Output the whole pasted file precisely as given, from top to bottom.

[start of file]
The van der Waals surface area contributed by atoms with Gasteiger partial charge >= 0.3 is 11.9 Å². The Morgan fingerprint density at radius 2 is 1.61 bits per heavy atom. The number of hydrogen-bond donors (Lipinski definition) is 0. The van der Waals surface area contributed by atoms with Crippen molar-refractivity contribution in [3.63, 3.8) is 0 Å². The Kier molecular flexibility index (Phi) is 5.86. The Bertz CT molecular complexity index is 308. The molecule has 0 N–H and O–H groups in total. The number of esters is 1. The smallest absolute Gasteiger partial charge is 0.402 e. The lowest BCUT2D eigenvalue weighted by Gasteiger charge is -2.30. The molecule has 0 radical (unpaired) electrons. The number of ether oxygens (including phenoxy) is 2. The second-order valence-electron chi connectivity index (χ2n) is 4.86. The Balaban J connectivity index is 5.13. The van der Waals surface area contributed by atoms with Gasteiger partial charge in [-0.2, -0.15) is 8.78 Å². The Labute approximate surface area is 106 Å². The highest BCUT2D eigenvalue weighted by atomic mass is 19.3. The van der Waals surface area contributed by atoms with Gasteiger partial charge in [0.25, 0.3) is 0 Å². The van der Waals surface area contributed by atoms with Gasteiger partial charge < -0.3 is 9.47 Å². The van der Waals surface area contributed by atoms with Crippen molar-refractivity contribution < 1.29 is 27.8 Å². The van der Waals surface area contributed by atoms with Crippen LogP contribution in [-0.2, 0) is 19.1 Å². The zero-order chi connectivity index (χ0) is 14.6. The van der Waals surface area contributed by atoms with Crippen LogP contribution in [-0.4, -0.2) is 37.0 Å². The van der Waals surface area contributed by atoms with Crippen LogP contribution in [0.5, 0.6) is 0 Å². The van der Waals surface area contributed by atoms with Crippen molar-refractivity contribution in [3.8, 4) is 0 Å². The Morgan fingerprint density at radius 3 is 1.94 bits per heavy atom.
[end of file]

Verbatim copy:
The van der Waals surface area contributed by atoms with Gasteiger partial charge >= 0.3 is 11.9 Å². The Morgan fingerprint density at radius 2 is 1.61 bits per heavy atom. The number of hydrogen-bond donors (Lipinski definition) is 0. The van der Waals surface area contributed by atoms with Crippen molar-refractivity contribution in [3.63, 3.8) is 0 Å². The Kier molecular flexibility index (Phi) is 5.86. The Bertz CT molecular complexity index is 308. The molecule has 0 N–H and O–H groups in total. The number of esters is 1. The smallest absolute Gasteiger partial charge is 0.402 e. The lowest BCUT2D eigenvalue weighted by Gasteiger charge is -2.30. The molecule has 0 radical (unpaired) electrons. The number of ether oxygens (including phenoxy) is 2. The second-order valence-electron chi connectivity index (χ2n) is 4.86. The Balaban J connectivity index is 5.13. The van der Waals surface area contributed by atoms with Gasteiger partial charge in [-0.2, -0.15) is 8.78 Å². The Labute approximate surface area is 106 Å². The highest BCUT2D eigenvalue weighted by atomic mass is 19.3. The van der Waals surface area contributed by atoms with Gasteiger partial charge in [0.25, 0.3) is 0 Å². The van der Waals surface area contributed by atoms with Gasteiger partial charge < -0.3 is 9.47 Å². The van der Waals surface area contributed by atoms with Crippen molar-refractivity contribution < 1.29 is 27.8 Å². The van der Waals surface area contributed by atoms with Crippen LogP contribution in [-0.2, 0) is 19.1 Å². The zero-order chi connectivity index (χ0) is 14.6. The van der Waals surface area contributed by atoms with Crippen LogP contribution in [-0.4, -0.2) is 37.0 Å². The van der Waals surface area contributed by atoms with Crippen LogP contribution in [0.5, 0.6) is 0 Å². The van der Waals surface area contributed by atoms with Crippen molar-refractivity contribution in [3.8, 4) is 0 Å². The Morgan fingerprint density at radius 3 is 1.94 bits per heavy atom.